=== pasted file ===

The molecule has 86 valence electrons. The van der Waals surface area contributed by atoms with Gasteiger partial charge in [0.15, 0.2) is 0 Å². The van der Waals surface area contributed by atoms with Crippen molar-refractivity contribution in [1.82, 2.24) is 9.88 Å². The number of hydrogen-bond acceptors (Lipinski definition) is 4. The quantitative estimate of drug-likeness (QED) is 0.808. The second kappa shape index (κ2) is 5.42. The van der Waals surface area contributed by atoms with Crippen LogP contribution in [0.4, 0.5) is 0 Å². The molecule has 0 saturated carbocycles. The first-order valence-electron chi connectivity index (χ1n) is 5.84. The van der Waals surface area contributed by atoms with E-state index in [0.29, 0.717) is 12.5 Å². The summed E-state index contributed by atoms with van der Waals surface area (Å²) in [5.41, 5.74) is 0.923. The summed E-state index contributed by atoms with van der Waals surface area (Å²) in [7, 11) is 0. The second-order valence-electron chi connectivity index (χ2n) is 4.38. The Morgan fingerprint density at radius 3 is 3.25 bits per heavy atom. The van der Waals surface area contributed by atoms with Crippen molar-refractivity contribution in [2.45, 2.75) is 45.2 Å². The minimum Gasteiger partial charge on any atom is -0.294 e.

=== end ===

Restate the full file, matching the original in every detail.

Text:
The molecule has 86 valence electrons. The van der Waals surface area contributed by atoms with Gasteiger partial charge in [0.15, 0.2) is 0 Å². The van der Waals surface area contributed by atoms with Crippen molar-refractivity contribution in [1.82, 2.24) is 9.88 Å². The number of hydrogen-bond acceptors (Lipinski definition) is 4. The quantitative estimate of drug-likeness (QED) is 0.808. The second kappa shape index (κ2) is 5.42. The van der Waals surface area contributed by atoms with Crippen LogP contribution in [0.4, 0.5) is 0 Å². The molecule has 0 saturated carbocycles. The first-order valence-electron chi connectivity index (χ1n) is 5.84. The van der Waals surface area contributed by atoms with E-state index in [0.29, 0.717) is 12.5 Å². The summed E-state index contributed by atoms with van der Waals surface area (Å²) in [5.41, 5.74) is 0.923. The summed E-state index contributed by atoms with van der Waals surface area (Å²) in [7, 11) is 0. The second-order valence-electron chi connectivity index (χ2n) is 4.38. The Morgan fingerprint density at radius 3 is 3.25 bits per heavy atom. The van der Waals surface area contributed by atoms with Crippen molar-refractivity contribution in [2.45, 2.75) is 45.2 Å². The minimum Gasteiger partial charge on any atom is -0.294 e.